Assumptions are the termites of relationship.
When someone seems cold toward you, don’t assume the worst. It’s a pity to allow a misunderstanding to occur or to simply write someone off without knowing what’s really going on.
Instead take a moment to communicate clearly and without blame. Try to get to the bottom of the interaction in a kind and rational way.
“You seem distant/angry/upset. Is something wrong?”
That simple question asked neutrally, with concern, and without malice can eliminate misunderstanding and hard feelings.
There are many possible reasons for someone to be cold, distant or rude, including the following:
1. They might just have an impersonal personality – a defense mechanism.
2. They might have something on their mind, such as financial difficulties or marital problems.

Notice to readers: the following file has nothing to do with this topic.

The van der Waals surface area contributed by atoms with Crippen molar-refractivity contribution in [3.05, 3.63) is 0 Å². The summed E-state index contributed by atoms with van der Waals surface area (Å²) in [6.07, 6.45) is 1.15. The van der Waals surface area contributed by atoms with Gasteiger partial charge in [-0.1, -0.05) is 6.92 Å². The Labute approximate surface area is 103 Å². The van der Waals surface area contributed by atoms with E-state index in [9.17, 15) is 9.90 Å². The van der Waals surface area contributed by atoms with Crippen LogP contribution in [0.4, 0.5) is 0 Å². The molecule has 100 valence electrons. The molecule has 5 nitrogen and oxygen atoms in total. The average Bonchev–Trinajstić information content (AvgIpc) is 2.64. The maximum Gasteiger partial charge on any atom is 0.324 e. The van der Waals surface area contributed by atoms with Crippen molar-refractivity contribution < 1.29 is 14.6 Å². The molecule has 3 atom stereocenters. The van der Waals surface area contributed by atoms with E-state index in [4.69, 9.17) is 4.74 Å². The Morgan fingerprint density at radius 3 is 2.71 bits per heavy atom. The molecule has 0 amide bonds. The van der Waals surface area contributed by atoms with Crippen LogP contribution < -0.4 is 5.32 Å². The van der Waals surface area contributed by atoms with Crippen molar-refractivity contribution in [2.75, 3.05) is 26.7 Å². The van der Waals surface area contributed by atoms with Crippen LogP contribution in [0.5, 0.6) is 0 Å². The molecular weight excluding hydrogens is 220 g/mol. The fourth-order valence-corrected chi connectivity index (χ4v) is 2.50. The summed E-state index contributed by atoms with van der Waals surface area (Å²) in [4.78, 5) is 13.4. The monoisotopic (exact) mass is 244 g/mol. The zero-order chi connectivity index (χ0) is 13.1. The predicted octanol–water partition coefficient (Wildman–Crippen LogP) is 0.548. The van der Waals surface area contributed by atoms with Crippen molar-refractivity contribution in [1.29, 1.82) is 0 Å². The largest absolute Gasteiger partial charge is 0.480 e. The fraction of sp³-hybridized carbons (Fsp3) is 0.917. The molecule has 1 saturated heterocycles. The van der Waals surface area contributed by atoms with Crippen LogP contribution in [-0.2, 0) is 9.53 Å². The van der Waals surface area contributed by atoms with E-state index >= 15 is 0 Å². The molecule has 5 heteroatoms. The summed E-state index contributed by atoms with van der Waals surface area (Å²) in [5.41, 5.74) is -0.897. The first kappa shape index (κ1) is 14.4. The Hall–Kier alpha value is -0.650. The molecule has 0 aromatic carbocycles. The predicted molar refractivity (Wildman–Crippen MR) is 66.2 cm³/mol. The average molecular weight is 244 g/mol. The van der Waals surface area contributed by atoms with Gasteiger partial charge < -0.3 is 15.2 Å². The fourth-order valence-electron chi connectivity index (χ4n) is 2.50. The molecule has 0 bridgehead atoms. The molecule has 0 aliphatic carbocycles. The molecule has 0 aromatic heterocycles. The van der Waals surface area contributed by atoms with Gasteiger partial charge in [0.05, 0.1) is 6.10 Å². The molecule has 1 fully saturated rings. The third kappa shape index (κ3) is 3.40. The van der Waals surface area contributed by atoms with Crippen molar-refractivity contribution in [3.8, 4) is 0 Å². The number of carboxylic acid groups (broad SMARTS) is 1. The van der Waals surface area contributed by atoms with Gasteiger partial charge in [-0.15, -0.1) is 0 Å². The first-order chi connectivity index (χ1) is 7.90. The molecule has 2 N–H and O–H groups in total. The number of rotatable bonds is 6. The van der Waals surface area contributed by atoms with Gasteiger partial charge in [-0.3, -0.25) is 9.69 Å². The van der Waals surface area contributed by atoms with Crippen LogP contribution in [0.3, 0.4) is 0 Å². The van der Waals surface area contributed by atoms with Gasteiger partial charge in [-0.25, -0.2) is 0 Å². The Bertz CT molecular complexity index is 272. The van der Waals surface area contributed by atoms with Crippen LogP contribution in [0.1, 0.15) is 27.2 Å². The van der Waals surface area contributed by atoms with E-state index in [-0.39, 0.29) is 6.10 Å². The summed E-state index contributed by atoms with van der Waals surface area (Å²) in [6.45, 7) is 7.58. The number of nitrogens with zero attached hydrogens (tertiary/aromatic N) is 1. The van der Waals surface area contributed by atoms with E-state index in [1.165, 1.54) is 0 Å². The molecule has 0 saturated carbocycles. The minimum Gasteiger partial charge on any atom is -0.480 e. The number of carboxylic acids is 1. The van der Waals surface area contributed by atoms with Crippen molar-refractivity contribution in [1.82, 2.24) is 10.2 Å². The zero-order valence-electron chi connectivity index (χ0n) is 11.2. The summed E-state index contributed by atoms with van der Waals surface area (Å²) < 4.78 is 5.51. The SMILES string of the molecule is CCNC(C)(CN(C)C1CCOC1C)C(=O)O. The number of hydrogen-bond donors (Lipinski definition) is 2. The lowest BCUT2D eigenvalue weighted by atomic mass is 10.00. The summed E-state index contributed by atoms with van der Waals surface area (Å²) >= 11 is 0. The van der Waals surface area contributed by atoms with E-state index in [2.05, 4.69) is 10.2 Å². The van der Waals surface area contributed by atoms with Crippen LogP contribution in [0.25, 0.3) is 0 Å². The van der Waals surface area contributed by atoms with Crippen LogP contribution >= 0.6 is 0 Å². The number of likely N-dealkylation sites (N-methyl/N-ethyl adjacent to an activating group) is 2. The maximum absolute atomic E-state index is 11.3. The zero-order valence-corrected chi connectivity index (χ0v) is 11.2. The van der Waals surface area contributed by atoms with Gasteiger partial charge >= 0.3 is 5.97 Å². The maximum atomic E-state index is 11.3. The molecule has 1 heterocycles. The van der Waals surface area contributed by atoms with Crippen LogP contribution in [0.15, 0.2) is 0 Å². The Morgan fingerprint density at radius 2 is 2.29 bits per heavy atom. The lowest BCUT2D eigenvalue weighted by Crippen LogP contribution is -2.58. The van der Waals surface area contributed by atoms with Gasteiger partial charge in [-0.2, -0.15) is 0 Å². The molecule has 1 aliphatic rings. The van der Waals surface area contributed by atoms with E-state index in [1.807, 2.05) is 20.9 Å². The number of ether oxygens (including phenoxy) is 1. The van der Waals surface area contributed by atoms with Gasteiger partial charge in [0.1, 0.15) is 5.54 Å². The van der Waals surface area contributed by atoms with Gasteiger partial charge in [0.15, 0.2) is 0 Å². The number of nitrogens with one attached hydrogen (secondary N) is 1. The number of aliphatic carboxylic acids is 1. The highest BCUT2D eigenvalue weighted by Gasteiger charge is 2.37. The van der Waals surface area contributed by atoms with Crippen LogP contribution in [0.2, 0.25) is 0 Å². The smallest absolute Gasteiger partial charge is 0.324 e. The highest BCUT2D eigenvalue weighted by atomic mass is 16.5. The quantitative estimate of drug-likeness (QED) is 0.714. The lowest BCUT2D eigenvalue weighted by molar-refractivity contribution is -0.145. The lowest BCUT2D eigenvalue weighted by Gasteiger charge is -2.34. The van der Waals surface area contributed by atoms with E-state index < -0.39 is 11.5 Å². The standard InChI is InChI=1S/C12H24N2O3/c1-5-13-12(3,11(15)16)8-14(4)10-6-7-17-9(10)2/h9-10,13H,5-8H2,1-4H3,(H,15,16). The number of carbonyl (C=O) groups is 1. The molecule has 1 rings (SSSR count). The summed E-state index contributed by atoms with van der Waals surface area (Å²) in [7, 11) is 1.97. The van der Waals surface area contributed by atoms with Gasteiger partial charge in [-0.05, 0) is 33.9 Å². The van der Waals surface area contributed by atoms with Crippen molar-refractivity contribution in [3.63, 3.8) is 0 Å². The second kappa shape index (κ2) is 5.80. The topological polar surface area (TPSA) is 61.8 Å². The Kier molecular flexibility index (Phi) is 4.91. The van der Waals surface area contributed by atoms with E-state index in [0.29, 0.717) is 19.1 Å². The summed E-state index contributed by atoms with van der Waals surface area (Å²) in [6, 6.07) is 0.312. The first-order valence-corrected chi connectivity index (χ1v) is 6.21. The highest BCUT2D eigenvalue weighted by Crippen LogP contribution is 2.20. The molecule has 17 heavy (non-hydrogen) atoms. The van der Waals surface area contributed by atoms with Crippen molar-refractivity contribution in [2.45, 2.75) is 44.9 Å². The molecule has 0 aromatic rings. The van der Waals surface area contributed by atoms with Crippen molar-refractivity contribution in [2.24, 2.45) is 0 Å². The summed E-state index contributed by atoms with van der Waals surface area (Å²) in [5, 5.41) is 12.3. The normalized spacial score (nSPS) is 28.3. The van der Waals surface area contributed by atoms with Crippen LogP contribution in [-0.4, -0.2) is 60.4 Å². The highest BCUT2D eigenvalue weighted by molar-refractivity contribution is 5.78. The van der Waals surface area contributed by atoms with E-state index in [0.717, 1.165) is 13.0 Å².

3. They might really feel offended or threatened.
4. They might not like you.
Soliciting an answer will help clarify the matter, one way or the other. In the former two cases, it may be beneficial for the person to know that his or her energy has a negative effective on others. You will certainly know not to take things personally.
In the latter two cases, your question might open up more candid and productive conversation. If not, at least the negative energy will lose some of its power over you when its cause becomes less of a mystery.
Several years ago, I was getting a bid for some work from an acquaintance who seemed unusually cold to the point of rudeness. I was put off by his behavior and planned not to hire him. But I thought the right thing to do was to call him and find out what was going on.
I said, “You didn’t seem your normal warm self. Is everything all right? Have I offended you?”
To my surprise, he laughed nervously and said that he had been told that in the past he was too familiar and relaxed on the job and needed to be more “professional,” which he took to mean being serious—very serious.
What a relief that I checked out my assumption before taking his “professional” demeanor at face value.
We never look beyond our assumptions and what’s worse, we have given up trying to meet others; we just meet ourselves.
by Alison Pouslen, PhD